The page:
Speaking of smoking, however, the most welcome change since 2005 has been the cessation of smoking in indoor public places. So pubs and other restaurants and bars are now much friendlier environments. Sidewalks, however ... not so much. Those who are addicted to nicotine simply just stand outside the doors of said establishments to take care of their needs. On balance, though, it's a huge improvement.

Part of the fun, of course, lies in noticing how Brits and Americans are, as Churchill observed, two peoples divided by a common language. It's not that we say different things, or in ways that the other group cannot understand; we just say the same things differently. I get it that this trash can is not for recyclables. But I would not think of putting it that way. When I got some cash out of an ATM ("cash machine" in local parlance), I was asked whether I required an "advice slip." What no doubt strikes a native as a matter-of-fact inquiry strikes me as polite to the point of endearing quaintness. Why is that? Here's another one (slightly blurry, but readable) at a railway station in Oxford.

Also since my last visit, there seems to have been a large in-migration from eastern Europe, and most of the young women from that migration seem to have landed in the hotel industry. Way too broad a generalization, I realize, but that's how it felt.

Benedictine monasticism was a huge component in English culture, both civil and religious, for the better part of a millennium. Under Henry VIII, of course, the monasteries were dissolved. Nonetheless, even as the remains of abbeys continued to dot the physical landscape, artifacts of the Benedictine ethos were absorbed and given new context in the reconfiguration of the English Church. The services of Morning and Evening Prayer were no doubt intended by Archbishop Cranmer to make the essence of the Benedictine tradition of daily prayer accessible to the ordinary faithful, and they indeed did so. Yet, folk art will inexorably find a way to incarnate itself as fine art. Anglican Choral Evensong is the fruit of that process. It is a refined form of worship that some find decadent and elitist. If it is the only way one worships corporately, that charge might have some merit. I prefer to think of it as an elegant dessert that caps off a well-balanced meal of Eucharist, life in Christian community, and private prayer. And, in the tradition of "life is short; eat dessert first," there is some anecdotal evidence that Choral Evensong is itself a vehicle on which some hitch a ride in the direction of that fuller diet. Suffice it to say, however, that I ate a lot of "dessert" while on the Mother Ship--nine Evensongs in five locations (Canterbury, St Paul's, and Southward Cathedrals, and All Saints Church, Margaret Street). It is an expensive and labor-intensive endeavor, so I am all the more impressed that the cathedrals (even the smaller ones, if Southwark is indicative) seem to take it as an obligatory part of their ministry to offer this service five to seven times a week. Impressed ... and grateful. Even this feline Canon of Southwark (Canon Mousecatcher?) is eager for it to begin.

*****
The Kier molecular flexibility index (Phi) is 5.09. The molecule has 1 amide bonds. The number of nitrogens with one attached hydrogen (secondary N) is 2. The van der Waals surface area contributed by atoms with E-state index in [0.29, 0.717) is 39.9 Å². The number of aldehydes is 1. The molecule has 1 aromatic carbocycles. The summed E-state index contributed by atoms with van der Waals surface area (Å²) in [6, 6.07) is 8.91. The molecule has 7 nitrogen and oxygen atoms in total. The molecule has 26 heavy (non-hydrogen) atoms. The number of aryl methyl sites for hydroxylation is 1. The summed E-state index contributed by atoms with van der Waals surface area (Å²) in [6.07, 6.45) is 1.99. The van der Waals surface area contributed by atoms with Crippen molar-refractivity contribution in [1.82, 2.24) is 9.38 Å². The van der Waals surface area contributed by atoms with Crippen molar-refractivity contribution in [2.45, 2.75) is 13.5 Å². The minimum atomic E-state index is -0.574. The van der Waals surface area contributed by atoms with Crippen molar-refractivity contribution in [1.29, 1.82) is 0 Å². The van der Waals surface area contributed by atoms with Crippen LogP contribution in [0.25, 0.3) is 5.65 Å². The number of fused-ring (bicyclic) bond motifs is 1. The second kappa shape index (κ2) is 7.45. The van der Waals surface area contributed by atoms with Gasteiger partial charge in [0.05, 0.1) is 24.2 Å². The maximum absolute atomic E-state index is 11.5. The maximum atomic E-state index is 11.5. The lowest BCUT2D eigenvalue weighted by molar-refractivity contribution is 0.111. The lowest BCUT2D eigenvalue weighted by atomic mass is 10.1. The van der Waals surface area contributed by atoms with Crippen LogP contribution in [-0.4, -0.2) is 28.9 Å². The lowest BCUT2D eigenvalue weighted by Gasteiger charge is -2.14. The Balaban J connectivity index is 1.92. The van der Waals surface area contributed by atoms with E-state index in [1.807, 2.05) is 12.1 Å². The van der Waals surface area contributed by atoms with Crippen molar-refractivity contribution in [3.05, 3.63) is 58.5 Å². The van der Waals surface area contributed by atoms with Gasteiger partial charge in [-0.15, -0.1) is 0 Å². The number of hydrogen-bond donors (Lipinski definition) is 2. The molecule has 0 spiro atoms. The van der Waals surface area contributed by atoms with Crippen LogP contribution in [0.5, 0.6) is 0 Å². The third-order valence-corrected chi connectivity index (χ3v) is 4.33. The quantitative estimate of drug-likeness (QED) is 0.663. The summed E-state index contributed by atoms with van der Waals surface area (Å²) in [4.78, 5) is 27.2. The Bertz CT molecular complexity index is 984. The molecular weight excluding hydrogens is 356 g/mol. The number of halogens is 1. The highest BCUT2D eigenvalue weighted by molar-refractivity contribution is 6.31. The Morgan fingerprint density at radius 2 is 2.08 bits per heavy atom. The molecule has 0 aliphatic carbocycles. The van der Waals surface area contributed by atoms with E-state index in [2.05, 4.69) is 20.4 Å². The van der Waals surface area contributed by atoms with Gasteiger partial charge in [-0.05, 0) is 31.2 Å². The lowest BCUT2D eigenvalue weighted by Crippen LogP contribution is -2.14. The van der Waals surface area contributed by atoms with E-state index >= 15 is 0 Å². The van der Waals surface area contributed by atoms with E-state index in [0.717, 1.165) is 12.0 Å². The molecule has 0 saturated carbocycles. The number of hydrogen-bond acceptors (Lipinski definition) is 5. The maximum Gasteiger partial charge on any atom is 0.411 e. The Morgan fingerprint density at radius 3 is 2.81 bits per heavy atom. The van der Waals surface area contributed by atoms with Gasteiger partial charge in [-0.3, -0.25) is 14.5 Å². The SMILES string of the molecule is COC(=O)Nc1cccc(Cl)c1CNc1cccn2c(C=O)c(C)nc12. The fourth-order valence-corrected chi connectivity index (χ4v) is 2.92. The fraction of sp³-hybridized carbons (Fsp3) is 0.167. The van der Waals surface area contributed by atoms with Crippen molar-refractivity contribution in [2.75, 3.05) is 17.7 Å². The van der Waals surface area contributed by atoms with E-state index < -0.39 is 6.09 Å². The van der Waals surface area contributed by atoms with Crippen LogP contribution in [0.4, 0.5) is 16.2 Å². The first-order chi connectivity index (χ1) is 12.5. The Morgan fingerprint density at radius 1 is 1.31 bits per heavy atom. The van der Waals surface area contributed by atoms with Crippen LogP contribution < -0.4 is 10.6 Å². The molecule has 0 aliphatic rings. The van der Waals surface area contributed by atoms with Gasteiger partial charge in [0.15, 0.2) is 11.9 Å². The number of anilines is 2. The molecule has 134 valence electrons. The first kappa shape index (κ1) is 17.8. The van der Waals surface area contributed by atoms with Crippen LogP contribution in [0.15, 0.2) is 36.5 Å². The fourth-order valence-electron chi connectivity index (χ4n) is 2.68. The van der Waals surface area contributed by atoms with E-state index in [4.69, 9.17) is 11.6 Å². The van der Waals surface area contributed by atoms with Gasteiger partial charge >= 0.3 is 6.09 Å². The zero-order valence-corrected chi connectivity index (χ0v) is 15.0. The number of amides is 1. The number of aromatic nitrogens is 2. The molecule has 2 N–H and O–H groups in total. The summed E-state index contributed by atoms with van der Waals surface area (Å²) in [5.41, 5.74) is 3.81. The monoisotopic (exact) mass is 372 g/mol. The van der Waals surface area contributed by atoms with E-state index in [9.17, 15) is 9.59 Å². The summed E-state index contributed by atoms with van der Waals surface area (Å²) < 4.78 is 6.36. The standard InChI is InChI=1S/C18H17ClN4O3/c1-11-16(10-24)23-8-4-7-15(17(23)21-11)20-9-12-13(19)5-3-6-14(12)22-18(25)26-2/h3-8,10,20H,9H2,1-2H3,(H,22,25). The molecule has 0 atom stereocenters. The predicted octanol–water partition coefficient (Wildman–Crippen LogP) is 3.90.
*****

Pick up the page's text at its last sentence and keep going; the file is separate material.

On Being the Church of England